Staring down Iran
Washington and Teheran are embroiled in a strong-jawed staring match and each is determined never to blink. The standoff is in the UN Security Council but it signals another war where the US bombs Iran to set back Iranian nuclear ambitions for some decades.
Whenever that happens, it may be more a war of religions than a pragmatic tussle to halt nuclear proliferation. Ideology, clashing worldviews and irrational beliefs seem to be driving this confrontation. Nothing good can come of going further down such a path of willful incomprehension and absence of dialogue.
Iran has a religion that says submission to Shiite commands rooted in the Holy Koran and commentaries should govern life at the levels of the individual, society and nation. The regimeâ€™s leaders, politicians, courts and laws enforce these beliefs within Iran.
Iranâ€™s leaders want more power in their region to secure this way of life against foreign interference. Perhaps, they also want to evangelize their Shiite beliefs abroad but that is not yet clear.
America has a set of beliefs, not called a religion, which express submission to a revered core of works, called the American Constitution, its commentaries and corollaries. This revered core is said to lay down democracy, capitalism and human rights as universal precepts for the life of individuals, society and the nation. The US government, politicians, courts and laws enforce these beliefs, just like Iran.
The White House is trying to extend these precepts actively to the entire world. The United Nations is under severe pressure to spread them to other nations saying they are â€œuniversal human valuesâ€?. The US punishes UN agencies and governments that are slow to cooperate by withholding financial and other aid. Currently, war is also being used as a means of persuasion.
Iranâ€™s leaders disdain these American precepts, which go back a few centuries while their own ways go back over a millennium. It is hard to change, through force and punishment, what people believe generation after generation.
That was easier in the old days when military power sufficed to force colonized people to change their ways of life. Now, for reasons yet to be fully understood, force does not seem to work. Iraq and Afghanistan are current examples.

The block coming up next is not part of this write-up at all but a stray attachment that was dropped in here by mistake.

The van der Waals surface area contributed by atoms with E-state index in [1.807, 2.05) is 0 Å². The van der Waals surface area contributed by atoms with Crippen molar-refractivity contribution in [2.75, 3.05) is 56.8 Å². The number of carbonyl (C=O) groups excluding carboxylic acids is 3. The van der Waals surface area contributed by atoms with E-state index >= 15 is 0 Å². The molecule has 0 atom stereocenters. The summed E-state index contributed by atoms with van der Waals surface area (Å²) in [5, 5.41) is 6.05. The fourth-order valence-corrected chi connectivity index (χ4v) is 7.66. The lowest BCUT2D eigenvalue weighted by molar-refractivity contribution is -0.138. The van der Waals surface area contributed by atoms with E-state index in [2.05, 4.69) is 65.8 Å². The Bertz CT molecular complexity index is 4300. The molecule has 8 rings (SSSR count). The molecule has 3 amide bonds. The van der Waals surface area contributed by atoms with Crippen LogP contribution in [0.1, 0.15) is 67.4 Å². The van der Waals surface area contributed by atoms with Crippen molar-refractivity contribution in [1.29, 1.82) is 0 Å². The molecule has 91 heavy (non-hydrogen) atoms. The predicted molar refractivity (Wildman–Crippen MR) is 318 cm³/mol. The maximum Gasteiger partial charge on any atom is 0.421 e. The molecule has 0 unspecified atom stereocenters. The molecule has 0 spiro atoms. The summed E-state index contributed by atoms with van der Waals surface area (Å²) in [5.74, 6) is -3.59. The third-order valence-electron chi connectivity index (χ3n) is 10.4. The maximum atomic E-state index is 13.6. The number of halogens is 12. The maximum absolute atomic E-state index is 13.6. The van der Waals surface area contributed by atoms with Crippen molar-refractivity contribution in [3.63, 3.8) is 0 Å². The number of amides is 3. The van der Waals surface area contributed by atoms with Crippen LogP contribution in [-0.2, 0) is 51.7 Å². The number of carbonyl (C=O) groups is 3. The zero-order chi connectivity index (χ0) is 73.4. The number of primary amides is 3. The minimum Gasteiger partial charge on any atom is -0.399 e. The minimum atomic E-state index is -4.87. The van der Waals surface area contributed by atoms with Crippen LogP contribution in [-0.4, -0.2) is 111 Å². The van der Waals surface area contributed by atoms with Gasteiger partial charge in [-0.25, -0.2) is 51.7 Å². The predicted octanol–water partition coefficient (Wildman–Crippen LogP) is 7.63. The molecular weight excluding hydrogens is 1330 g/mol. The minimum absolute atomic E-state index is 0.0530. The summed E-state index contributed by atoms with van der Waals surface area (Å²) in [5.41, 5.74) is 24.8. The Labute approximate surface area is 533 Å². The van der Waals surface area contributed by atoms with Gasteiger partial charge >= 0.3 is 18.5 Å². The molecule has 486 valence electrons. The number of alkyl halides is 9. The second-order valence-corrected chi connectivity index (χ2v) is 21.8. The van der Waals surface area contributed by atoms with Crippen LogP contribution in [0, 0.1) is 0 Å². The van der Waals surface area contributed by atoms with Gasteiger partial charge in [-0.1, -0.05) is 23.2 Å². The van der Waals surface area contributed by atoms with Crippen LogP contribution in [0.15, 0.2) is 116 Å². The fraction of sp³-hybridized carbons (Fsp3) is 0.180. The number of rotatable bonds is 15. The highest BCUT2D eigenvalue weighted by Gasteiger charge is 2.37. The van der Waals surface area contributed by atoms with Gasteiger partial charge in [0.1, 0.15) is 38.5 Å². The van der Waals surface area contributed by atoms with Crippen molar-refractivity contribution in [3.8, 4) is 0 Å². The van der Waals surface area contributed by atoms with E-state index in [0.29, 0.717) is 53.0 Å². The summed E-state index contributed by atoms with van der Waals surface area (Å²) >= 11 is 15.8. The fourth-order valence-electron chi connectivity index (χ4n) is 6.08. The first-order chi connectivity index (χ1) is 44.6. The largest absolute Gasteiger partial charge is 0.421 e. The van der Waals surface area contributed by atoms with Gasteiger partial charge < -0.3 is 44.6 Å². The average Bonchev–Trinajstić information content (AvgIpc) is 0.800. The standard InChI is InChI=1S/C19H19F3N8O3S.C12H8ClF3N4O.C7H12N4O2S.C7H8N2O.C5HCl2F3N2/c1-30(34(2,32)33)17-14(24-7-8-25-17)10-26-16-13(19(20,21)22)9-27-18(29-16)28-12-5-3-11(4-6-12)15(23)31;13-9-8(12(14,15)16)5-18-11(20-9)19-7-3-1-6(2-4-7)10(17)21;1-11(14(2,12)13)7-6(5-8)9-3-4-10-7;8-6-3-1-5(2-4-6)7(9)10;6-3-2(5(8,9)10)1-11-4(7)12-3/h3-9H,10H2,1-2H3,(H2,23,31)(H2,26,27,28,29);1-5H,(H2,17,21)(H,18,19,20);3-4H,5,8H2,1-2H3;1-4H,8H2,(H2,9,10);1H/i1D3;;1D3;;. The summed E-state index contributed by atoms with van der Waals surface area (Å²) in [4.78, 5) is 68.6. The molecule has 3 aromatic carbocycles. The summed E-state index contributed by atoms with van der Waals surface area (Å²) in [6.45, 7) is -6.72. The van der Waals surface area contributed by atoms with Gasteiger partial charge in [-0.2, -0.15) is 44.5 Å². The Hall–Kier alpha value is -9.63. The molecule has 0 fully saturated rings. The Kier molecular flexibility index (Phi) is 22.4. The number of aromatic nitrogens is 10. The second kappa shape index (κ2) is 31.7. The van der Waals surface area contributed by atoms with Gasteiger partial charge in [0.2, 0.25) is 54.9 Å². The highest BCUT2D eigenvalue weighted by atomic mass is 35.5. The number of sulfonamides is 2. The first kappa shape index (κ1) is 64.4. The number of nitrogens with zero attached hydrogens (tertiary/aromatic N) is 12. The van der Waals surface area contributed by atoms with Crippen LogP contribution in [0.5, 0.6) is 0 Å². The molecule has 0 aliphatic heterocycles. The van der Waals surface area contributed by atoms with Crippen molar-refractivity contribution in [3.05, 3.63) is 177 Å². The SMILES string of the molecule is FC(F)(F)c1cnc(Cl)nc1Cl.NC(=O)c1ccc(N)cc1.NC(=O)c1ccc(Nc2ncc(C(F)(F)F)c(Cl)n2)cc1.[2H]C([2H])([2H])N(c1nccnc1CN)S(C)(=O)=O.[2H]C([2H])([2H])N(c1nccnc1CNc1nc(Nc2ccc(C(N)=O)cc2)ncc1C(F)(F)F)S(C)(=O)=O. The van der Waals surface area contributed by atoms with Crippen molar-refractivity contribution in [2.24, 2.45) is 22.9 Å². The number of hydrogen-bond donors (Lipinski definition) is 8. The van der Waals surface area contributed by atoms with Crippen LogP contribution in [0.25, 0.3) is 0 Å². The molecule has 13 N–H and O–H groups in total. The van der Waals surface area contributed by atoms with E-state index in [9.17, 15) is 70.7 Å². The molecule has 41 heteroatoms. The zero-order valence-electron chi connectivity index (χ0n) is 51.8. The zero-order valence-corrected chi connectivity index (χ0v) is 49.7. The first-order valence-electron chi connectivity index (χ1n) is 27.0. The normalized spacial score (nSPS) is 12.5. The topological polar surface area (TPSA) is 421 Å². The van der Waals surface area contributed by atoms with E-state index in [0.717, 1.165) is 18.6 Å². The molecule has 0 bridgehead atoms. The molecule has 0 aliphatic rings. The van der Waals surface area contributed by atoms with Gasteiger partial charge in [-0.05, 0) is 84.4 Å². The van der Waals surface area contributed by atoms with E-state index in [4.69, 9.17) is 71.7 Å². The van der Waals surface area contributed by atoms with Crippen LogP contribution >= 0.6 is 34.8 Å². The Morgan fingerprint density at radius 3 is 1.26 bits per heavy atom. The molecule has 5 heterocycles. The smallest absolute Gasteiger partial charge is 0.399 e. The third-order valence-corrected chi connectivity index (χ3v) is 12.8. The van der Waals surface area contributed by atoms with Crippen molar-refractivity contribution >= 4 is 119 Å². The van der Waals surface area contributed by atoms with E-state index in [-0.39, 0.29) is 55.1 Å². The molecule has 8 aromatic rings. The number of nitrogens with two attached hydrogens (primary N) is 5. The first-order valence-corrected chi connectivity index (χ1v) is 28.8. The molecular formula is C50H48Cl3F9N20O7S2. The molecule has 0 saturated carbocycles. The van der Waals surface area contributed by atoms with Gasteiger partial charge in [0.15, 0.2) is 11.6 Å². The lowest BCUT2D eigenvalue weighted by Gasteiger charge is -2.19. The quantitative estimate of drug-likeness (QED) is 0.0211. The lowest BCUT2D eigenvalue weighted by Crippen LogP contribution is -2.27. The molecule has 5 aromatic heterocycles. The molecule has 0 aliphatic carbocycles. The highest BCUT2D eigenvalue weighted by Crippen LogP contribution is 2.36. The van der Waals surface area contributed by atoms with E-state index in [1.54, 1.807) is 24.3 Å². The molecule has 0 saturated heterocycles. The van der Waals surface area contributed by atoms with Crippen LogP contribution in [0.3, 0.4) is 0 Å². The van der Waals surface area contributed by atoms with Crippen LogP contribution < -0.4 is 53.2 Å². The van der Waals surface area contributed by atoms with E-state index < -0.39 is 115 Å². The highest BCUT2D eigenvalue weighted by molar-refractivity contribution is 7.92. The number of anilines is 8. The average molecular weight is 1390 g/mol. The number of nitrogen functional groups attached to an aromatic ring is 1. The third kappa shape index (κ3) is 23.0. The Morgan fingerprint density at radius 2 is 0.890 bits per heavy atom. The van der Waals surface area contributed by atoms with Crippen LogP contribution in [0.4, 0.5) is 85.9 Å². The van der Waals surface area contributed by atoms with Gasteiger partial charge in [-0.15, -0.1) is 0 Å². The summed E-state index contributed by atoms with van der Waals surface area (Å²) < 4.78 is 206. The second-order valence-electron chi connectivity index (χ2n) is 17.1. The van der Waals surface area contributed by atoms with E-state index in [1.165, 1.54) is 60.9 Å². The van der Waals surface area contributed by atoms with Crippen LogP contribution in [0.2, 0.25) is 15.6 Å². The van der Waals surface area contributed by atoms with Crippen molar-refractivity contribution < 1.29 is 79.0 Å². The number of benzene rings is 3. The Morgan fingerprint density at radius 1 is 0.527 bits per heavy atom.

Yet, Washington is bent upon changing how Iranians live. The White House has branded as â€œevilâ€? the government of a 3,500-year-old people. Congress has earmarked millions of dollars to help Iranians turn against their rulers to install some form of democracy patterned on American ideas.
To prevent American military intervention to dislodge them, Iranâ€™s rulers wants to acquire the ultimate nuclear deterrent complete with missiles. America has used these deterrents for decades and US military doctrine still prefers to refine rather than renounce nuclear weapons.
Through its refusal to talk to Teheran, Washington is paying no heed to the fear caused by the mighty US military machine eye-balling Iran from nearby Iraq and the Persian Gulf. At the same time, China, Russia and nuclear-armed Sunni Pakistan, a close American ally, inhabit Iranâ€™s other borders.
Nor does Washington heed the fear aroused among Iranian theologians by its repeated references in the same breath to God, the US Constitution, democracy and capitalism. Who is this God? Is there a new universal God of Americaâ€™s Constitution who supersedes the God of Islam?
Or is He the God of Jesus Christ? That would make these American policies a proxy for a worldview that has been Islamâ€™s enemy for more than 1,300 years. If so, America and Iran are stumbling to an awful war of religions disguised as something else.